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How can I use an interface or abstract class as an "out" parameter in a method in another interface? Shouldn't I be able to use an interface as an out parameter in another interface, and then have it accept any class that implements that interface when I actually call the method?

I need a Transaction interface that has a method that returns a bool and populates a "Response" object, but that response object is a different derived object for every different implementation of the Transaction interface. Thanks in advance.

namespace csharpsandbox
{
class Program
{
    static void Main(string[] args)
    {
        TransactionDerived t = new TransactionDerived();
        t.Execute();
    }
}


public interface ITransaction
{
    bool Validate(out IResponse theResponse);
}

public interface IResponse { }



public class ResponseDerived : IResponse
{
    public string message { get; set; }

}

public class TransactionDerived : ITransaction
{
    public bool Validate(out IResponse theResponse) {

        theResponse = new ResponseDerived();
        theResponse.message = "My message";
        return true;
    }

    public void Execute()
    {
        ResponseDerived myResponse = new ResponseDerived();

        if (Validate(out myResponse))
            Console.WriteLine(myResponse.message);
    }
}
}
share|improve this question

2 Answers 2

up vote 5 down vote accepted

Your current implementation will work as long as you cast things appropriately:

public class TransactionDerived : ITransaction
{
    public bool Validate(out IResponse theResponse)
    {    
        theResponse = new ResponseDerived();
        ((ResponseDerived)theResponse).message = "My message";

        return true;
    }

    public void Execute()
    {
        IResponse myResponse;

        if (Validate(out myResponse))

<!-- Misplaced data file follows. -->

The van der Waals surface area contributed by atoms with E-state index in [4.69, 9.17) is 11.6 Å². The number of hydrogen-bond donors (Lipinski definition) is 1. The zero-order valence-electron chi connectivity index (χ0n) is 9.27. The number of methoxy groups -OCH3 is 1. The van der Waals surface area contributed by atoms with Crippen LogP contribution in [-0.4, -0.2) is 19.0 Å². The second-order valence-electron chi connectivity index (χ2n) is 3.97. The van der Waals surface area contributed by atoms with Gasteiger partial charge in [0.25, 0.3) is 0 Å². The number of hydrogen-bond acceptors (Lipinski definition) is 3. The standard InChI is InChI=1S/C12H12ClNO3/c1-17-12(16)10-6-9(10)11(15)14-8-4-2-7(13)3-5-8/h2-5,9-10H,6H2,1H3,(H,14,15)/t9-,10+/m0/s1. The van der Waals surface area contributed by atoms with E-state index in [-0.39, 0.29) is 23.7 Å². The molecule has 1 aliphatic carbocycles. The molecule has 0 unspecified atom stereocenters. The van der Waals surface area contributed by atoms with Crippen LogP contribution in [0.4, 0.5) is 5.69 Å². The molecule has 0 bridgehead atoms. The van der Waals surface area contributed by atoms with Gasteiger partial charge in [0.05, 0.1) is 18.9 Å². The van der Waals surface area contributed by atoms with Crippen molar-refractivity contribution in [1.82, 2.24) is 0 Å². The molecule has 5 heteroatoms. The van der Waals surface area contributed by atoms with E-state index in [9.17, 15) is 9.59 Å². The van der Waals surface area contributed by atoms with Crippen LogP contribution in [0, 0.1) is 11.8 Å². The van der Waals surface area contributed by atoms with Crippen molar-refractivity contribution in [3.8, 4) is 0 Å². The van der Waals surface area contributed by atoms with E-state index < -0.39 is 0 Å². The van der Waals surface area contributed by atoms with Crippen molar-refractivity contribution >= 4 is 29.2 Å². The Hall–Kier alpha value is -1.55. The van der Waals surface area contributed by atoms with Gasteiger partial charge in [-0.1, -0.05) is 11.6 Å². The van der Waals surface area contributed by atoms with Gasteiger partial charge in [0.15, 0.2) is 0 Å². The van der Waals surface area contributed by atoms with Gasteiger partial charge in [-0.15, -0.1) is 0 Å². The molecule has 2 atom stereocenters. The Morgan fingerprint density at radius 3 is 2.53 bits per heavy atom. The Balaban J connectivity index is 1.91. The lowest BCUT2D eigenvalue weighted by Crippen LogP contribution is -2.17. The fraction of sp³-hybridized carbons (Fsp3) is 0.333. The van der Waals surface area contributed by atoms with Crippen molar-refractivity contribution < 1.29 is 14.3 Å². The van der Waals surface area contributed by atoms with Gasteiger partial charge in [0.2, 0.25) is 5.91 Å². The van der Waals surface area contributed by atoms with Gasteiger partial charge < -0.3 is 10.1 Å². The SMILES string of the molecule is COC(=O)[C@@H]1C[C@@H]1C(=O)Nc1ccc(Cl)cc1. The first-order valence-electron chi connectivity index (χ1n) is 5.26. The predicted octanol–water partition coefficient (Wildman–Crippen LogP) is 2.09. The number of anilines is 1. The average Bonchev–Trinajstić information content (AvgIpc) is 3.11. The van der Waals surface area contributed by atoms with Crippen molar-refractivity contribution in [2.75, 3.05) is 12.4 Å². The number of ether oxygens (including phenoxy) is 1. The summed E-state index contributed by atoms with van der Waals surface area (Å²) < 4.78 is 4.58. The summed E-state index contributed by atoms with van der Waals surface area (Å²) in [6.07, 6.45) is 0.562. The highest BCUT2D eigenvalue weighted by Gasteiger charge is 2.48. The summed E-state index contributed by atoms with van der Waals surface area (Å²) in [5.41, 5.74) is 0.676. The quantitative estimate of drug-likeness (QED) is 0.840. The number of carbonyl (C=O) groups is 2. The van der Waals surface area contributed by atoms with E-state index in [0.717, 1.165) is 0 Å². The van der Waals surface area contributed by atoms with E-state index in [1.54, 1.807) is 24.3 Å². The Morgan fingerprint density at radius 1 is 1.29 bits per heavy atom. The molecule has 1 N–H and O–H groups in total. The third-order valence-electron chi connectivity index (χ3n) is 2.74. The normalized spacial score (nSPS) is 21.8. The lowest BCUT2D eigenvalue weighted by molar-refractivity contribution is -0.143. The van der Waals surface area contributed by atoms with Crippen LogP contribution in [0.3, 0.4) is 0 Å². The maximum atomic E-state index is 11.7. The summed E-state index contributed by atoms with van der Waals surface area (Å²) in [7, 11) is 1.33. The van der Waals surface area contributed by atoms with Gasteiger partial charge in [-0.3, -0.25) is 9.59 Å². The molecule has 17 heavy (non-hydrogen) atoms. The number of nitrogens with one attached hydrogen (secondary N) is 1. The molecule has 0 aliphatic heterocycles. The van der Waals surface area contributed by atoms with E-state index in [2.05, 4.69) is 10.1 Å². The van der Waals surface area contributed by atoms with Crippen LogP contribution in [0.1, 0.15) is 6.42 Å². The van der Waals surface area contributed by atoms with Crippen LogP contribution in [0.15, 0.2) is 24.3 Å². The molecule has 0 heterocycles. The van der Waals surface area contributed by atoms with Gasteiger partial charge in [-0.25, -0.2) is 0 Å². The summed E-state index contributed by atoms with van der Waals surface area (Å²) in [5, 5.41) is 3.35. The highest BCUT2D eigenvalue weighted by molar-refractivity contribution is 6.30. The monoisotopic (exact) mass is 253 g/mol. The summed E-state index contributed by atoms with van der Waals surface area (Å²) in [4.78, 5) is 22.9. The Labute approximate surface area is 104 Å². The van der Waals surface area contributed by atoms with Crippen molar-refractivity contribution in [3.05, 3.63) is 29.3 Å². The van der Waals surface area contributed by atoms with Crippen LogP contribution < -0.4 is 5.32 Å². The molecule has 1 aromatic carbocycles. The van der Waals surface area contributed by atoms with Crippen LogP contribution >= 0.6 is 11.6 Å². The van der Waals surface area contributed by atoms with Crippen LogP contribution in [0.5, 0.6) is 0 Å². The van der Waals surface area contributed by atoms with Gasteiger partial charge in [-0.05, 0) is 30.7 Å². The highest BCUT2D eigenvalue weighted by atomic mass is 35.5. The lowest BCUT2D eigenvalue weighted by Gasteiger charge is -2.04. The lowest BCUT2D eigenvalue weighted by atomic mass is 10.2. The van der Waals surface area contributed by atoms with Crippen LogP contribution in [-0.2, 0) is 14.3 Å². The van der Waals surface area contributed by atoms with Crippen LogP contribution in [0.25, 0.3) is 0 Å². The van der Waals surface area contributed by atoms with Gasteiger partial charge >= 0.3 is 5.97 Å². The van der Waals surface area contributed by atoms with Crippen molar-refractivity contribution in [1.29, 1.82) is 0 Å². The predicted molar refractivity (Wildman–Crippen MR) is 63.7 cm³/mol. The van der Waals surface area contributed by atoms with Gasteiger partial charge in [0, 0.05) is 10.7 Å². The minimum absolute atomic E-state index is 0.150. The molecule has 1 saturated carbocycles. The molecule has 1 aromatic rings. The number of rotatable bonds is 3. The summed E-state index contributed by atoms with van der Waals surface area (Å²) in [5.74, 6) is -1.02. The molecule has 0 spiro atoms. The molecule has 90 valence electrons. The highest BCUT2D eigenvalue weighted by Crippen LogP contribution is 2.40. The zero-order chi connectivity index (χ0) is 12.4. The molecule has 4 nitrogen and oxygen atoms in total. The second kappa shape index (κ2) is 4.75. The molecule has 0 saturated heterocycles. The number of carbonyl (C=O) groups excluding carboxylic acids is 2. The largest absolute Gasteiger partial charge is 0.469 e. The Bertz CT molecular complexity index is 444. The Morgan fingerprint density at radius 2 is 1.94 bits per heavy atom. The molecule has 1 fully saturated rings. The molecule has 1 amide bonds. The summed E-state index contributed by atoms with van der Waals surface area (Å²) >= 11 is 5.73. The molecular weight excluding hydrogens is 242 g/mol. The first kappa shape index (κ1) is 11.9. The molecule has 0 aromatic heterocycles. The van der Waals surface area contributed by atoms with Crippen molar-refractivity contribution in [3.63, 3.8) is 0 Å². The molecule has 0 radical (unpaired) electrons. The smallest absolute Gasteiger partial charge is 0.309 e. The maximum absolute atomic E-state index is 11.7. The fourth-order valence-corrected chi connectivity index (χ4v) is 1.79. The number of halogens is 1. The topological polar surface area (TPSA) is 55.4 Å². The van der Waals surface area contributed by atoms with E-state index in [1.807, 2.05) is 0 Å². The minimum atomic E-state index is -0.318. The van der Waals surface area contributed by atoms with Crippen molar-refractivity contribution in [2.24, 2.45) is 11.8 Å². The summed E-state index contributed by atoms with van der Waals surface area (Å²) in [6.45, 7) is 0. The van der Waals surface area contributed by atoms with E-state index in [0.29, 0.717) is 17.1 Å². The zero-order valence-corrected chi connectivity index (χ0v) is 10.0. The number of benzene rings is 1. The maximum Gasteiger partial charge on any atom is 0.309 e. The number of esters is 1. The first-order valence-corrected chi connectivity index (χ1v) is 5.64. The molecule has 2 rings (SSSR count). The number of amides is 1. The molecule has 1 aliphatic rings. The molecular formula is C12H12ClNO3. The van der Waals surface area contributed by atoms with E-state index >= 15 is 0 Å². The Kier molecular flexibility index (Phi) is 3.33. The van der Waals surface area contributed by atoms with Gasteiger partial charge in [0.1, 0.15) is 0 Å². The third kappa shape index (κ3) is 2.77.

Console.WriteLine(((ResponseDerived)myResponse).message);
    }
}

This is messy, however. You can avoid the casting by using a generic interface instead:

public interface ITransaction<T> where T : IResponse
{
    bool Validate(out T theResponse);
}

public class TransactionDerived : ITransaction<ResponseDerived>
{
    public bool Validate(out ResponseDerived theResponse)
    {    
        theResponse = new ResponseDerived();
        theResponse.message = "My message";

        return true;
    }

    public void Execute()
    {
        ResponseDerived myResponse;

        if (Validate(out myResponse))
            Console.WriteLine(myResponse.message);
    }
}
share|improve this answer
    
This looks like a great solution, will test and make sure it does what I need shortly, thank you! –  ARW Sep 23 '12 at 15:13
    
I just realized this won't quite work because each Transaction implementation can actually have multiple unique Responses... Would my best bet be to cast then? –  ARW Sep 23 '12 at 23:14
    
Without seeing the rest of the system, casting (using the as operator will probably be a little cleaner) sounds like the easiest thing to do. Be careful though, if you find yourself needing to inspect types and cast things a lot, it generally indicates a larger problem in your design. –  verdesmarald Sep 24 '12 at 0:15

The empty interface definition is pointless (See here). Instead, try something like this:

public interface ITransaction
{
    bool Validate(out object theResponse);
} 

and then cast your object appropriately.

share|improve this answer
    
Downvoter should comment –  Jeremy Holovacs Sep 23 '12 at 14:44
    
Using this means the consumer of the interface has no contract for the output parameter. How would they know what to expect? –  flem Sep 23 '12 at 14:49
    
By the implementation of the interface. If the interface is of type x, the response is of type y. You'll need to derive that somewhere anyway, since you have to divine the IResponse implementation to call any of its methods or properties. –  Jeremy Holovacs Sep 23 '12 at 14:51
    
Not the DV, but I assume that this is simplified for the sake of example, and the real IResponse interface is non-empty. In any case, this doesn't really explain to the OP how to resolve their issues; "cast your object appropriately" is one solution (the wrong one, I think) but you should give an example, since the OP obviously doesn't know what the appropriate cast is. :) –  verdesmarald Sep 23 '12 at 14:59
    
@verdesmarald, OP doesn't know what form the response will look like at all, that's why he's trying to use an empty interface to box the response object. This is what boxing is for; at some point, he will need to use reflection on the IResponse in order to use it at all. An interface is not the appropriate mechanism here. (see the link in my answer); –  Jeremy Holovacs Sep 23 '12 at 15:03

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